So for me, that was a big one I noticed back when I was in my career, and there are times when, for example, I’m out presenting, and speaking and doing a big event for a group of people, I can go into a workaholic state. By this definition, because actually it’s on my mind before I go to bed, and I’m thinking about how I can best perform the next day, so that consumes me in that moment. Which is not healthy when you’re at home with your family, and you’re wanting to be present with your partner.
And imagine, imagine if you’re in a relationship, and imagine what that does for your sex life, if you’re in a relationship. Just want to throw that one in there, before we move onto the next point.
So, you’re going to bed and you’ve got a picture of your boss in your head and you’re trying to make love to your partner, that doesn’t go down too well does it?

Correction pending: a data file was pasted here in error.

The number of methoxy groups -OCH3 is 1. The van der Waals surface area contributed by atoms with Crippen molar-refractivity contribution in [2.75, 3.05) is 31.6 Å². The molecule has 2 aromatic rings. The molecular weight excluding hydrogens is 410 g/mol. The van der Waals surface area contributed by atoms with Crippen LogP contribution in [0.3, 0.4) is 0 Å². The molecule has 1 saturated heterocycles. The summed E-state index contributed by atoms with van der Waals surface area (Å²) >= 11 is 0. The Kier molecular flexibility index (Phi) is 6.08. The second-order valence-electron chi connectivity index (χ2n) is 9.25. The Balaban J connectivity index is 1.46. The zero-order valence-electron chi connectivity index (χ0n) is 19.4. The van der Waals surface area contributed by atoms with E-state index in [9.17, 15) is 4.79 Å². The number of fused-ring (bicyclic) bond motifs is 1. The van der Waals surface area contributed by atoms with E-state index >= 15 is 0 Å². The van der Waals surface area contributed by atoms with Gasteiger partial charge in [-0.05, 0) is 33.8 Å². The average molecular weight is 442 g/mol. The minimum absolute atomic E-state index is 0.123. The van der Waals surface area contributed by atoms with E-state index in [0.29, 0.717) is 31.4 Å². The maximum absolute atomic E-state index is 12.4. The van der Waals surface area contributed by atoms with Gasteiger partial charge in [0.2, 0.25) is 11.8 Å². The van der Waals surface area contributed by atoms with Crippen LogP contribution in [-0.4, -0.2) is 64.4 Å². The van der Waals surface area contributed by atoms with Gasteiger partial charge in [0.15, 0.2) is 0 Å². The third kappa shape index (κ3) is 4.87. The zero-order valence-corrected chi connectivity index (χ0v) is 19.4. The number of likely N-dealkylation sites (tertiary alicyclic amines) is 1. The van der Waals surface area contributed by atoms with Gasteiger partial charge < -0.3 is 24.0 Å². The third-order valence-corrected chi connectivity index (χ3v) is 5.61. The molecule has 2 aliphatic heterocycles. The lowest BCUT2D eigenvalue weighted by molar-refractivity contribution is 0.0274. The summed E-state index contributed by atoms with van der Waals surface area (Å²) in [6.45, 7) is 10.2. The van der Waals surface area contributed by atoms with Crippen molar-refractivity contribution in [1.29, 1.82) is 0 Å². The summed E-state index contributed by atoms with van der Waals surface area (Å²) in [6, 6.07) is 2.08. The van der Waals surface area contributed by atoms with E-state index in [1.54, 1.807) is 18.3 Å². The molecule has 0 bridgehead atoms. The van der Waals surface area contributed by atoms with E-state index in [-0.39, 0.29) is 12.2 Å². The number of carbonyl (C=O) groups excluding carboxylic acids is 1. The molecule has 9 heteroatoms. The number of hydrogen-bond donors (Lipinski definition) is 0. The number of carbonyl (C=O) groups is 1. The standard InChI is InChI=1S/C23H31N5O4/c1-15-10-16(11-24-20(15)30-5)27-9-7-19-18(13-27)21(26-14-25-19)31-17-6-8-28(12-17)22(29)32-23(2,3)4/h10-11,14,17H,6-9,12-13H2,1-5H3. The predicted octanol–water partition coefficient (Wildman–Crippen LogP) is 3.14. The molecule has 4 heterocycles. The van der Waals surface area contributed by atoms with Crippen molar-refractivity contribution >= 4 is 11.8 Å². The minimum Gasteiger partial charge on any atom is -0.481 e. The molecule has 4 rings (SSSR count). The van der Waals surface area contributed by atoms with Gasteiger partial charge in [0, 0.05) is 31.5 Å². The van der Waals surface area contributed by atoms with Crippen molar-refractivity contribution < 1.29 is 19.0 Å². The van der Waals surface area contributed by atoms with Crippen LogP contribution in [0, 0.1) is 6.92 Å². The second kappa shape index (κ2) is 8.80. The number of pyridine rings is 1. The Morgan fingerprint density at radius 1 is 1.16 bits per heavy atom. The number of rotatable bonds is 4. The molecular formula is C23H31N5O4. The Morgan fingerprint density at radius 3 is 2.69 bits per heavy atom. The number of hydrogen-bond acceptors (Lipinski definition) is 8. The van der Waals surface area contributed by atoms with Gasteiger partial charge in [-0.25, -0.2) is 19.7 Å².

So, the point of us just listing these out initially is to give you an idea of what to look for. Look for the signs, identify them. Third one is planning everything around your work. So, your partner is wanting to plan some with you and the kids, or go away on a break, a weekend away, a long break. “Oh I can’t do that, I’m working that weekend” or “yeah I can’t do that it’s another busy month for me. We got the project due. Well how about we go the following month? Honey we can’t go the following month because you’ve told me those two weekends you are tied up to working as well.” So, pretty much your whole life is planned around your career and your business or your job. Everything else becomes second to that, that’s a very strong sign that you’re in workaholic state. Number four, you eat, for one of a better word, you shit and you sleep work. Sorry to use the crude term there, but honestly I know that feeling, and I’ve seen it in other people. They are working whilst they’re eating. They go to the toilet and it’s on their mind. They sit down and go to the toilet and it’s on their mind. They literally go to bed it’s on their mind. They have a shower and they’re thinking about work, that’s definitely a sign of workaholism. And it’s a dangerous place to be. You can’t just be in the moment you have to be thinking about work. I don’t know if you have ever had that experience yourself.